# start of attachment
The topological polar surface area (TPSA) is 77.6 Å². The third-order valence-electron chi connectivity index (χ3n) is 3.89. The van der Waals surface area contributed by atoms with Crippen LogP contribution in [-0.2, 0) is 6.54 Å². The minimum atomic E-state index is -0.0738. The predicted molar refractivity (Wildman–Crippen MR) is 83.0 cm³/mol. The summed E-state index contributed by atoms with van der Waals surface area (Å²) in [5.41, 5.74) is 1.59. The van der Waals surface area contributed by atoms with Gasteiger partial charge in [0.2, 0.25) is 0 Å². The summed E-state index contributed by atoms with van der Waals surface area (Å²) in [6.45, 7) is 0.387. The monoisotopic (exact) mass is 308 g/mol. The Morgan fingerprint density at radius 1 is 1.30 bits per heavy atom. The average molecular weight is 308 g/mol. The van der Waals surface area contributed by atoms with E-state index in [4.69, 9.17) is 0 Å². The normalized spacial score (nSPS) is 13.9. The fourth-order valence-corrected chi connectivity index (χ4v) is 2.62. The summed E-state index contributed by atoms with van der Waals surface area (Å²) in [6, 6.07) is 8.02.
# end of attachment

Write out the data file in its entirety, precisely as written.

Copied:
The topological polar surface area (TPSA) is 77.6 Å². The third-order valence-electron chi connectivity index (χ3n) is 3.89. The van der Waals surface area contributed by atoms with Crippen LogP contribution in [-0.2, 0) is 6.54 Å². The minimum atomic E-state index is -0.0738. The predicted molar refractivity (Wildman–Crippen MR) is 83.0 cm³/mol. The summed E-state index contributed by atoms with van der Waals surface area (Å²) in [5.41, 5.74) is 1.59. The van der Waals surface area contributed by atoms with Gasteiger partial charge in [0.2, 0.25) is 0 Å². The summed E-state index contributed by atoms with van der Waals surface area (Å²) in [6.45, 7) is 0.387. The monoisotopic (exact) mass is 308 g/mol. The Morgan fingerprint density at radius 1 is 1.30 bits per heavy atom. The average molecular weight is 308 g/mol. The van der Waals surface area contributed by atoms with E-state index in [4.69, 9.17) is 0 Å². The normalized spacial score (nSPS) is 13.9. The fourth-order valence-corrected chi connectivity index (χ4v) is 2.62. The summed E-state index contributed by atoms with van der Waals surface area (Å²) in [6, 6.07) is 8.02.